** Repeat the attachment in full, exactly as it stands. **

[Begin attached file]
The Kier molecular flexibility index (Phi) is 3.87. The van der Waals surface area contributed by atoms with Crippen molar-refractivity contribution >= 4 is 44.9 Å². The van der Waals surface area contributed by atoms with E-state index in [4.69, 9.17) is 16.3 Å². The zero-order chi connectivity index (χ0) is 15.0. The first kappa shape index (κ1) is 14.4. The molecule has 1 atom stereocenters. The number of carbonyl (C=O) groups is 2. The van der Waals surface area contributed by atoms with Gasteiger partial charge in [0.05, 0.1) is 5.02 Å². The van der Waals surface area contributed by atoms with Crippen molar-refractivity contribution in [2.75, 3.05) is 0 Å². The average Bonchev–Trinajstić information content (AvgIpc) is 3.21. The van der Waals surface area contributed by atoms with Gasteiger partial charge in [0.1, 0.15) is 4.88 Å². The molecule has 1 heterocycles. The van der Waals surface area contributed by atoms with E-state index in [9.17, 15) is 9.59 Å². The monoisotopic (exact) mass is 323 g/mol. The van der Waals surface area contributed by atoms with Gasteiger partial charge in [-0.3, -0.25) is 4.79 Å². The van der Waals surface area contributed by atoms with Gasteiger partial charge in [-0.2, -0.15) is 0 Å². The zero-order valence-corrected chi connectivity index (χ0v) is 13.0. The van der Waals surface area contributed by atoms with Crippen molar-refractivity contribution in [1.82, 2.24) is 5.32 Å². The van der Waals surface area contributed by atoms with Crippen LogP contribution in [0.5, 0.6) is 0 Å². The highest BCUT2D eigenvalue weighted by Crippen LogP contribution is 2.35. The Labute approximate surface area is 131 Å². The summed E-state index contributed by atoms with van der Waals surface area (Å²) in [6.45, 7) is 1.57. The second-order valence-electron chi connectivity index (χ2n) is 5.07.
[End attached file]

The Kier molecular flexibility index (Phi) is 3.87. The van der Waals surface area contributed by atoms with Crippen molar-refractivity contribution >= 4 is 44.9 Å². The van der Waals surface area contributed by atoms with E-state index in [4.69, 9.17) is 16.3 Å². The zero-order chi connectivity index (χ0) is 15.0. The first kappa shape index (κ1) is 14.4. The molecule has 1 atom stereocenters. The number of carbonyl (C=O) groups is 2. The van der Waals surface area contributed by atoms with Gasteiger partial charge in [0.05, 0.1) is 5.02 Å². The van der Waals surface area contributed by atoms with Crippen molar-refractivity contribution in [2.75, 3.05) is 0 Å². The average Bonchev–Trinajstić information content (AvgIpc) is 3.21. The van der Waals surface area contributed by atoms with Gasteiger partial charge in [0.1, 0.15) is 4.88 Å². The molecule has 1 heterocycles. The van der Waals surface area contributed by atoms with E-state index in [9.17, 15) is 9.59 Å². The monoisotopic (exact) mass is 323 g/mol. The van der Waals surface area contributed by atoms with Gasteiger partial charge in [-0.3, -0.25) is 4.79 Å². The van der Waals surface area contributed by atoms with Gasteiger partial charge in [-0.2, -0.15) is 0 Å². The zero-order valence-corrected chi connectivity index (χ0v) is 13.0. The van der Waals surface area contributed by atoms with Crippen molar-refractivity contribution in [1.82, 2.24) is 5.32 Å². The van der Waals surface area contributed by atoms with Crippen LogP contribution in [0.5, 0.6) is 0 Å². The highest BCUT2D eigenvalue weighted by Crippen LogP contribution is 2.35. The Labute approximate surface area is 131 Å². The summed E-state index contributed by atoms with van der Waals surface area (Å²) in [6.45, 7) is 1.57. The second-order valence-electron chi connectivity index (χ2n) is 5.07.